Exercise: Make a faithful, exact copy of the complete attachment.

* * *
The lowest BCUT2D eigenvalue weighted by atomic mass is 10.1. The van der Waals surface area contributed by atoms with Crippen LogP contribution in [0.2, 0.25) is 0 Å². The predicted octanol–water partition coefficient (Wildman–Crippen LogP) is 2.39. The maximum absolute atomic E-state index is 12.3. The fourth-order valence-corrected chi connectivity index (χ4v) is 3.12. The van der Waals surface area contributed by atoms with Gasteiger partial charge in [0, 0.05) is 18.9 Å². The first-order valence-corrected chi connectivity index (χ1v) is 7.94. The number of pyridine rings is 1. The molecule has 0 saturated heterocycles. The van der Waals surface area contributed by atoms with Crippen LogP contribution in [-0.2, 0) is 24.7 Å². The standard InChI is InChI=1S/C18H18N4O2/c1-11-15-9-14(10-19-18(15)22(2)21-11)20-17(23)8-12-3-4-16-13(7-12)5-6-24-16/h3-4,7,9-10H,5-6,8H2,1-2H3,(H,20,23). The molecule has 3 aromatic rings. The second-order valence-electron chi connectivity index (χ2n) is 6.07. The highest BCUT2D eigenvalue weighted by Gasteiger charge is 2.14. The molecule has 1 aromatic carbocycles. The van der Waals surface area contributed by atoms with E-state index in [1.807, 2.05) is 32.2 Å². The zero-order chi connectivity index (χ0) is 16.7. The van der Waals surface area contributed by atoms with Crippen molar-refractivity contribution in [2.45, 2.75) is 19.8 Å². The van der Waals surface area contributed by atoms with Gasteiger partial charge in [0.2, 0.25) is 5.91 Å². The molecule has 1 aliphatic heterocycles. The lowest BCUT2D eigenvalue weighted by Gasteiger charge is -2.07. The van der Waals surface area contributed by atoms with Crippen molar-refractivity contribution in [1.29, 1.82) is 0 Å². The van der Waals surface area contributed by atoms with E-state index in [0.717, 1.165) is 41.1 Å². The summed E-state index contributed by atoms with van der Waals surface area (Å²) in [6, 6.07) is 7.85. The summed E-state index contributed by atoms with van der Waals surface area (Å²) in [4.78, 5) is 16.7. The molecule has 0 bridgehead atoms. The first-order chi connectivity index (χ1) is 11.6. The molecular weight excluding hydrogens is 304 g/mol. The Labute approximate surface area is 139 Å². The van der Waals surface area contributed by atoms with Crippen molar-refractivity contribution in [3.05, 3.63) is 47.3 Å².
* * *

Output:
The lowest BCUT2D eigenvalue weighted by atomic mass is 10.1. The van der Waals surface area contributed by atoms with Crippen LogP contribution in [0.2, 0.25) is 0 Å². The predicted octanol–water partition coefficient (Wildman–Crippen LogP) is 2.39. The maximum absolute atomic E-state index is 12.3. The fourth-order valence-corrected chi connectivity index (χ4v) is 3.12. The van der Waals surface area contributed by atoms with Gasteiger partial charge in [0, 0.05) is 18.9 Å². The first-order valence-corrected chi connectivity index (χ1v) is 7.94. The number of pyridine rings is 1. The molecule has 0 saturated heterocycles. The van der Waals surface area contributed by atoms with Crippen LogP contribution in [-0.2, 0) is 24.7 Å². The standard InChI is InChI=1S/C18H18N4O2/c1-11-15-9-14(10-19-18(15)22(2)21-11)20-17(23)8-12-3-4-16-13(7-12)5-6-24-16/h3-4,7,9-10H,5-6,8H2,1-2H3,(H,20,23). The molecule has 3 aromatic rings. The second-order valence-electron chi connectivity index (χ2n) is 6.07. The highest BCUT2D eigenvalue weighted by Gasteiger charge is 2.14. The molecule has 1 aromatic carbocycles. The van der Waals surface area contributed by atoms with E-state index in [1.807, 2.05) is 32.2 Å². The zero-order chi connectivity index (χ0) is 16.7. The van der Waals surface area contributed by atoms with Crippen molar-refractivity contribution in [2.45, 2.75) is 19.8 Å². The van der Waals surface area contributed by atoms with Gasteiger partial charge in [0.2, 0.25) is 5.91 Å². The molecule has 1 aliphatic heterocycles. The lowest BCUT2D eigenvalue weighted by Gasteiger charge is -2.07. The van der Waals surface area contributed by atoms with Crippen molar-refractivity contribution in [1.29, 1.82) is 0 Å². The van der Waals surface area contributed by atoms with E-state index in [0.717, 1.165) is 41.1 Å². The summed E-state index contributed by atoms with van der Waals surface area (Å²) in [6, 6.07) is 7.85. The summed E-state index contributed by atoms with van der Waals surface area (Å²) in [4.78, 5) is 16.7. The molecule has 0 bridgehead atoms. The first-order chi connectivity index (χ1) is 11.6. The molecular weight excluding hydrogens is 304 g/mol. The Labute approximate surface area is 139 Å². The van der Waals surface area contributed by atoms with Crippen molar-refractivity contribution in [3.05, 3.63) is 47.3 Å².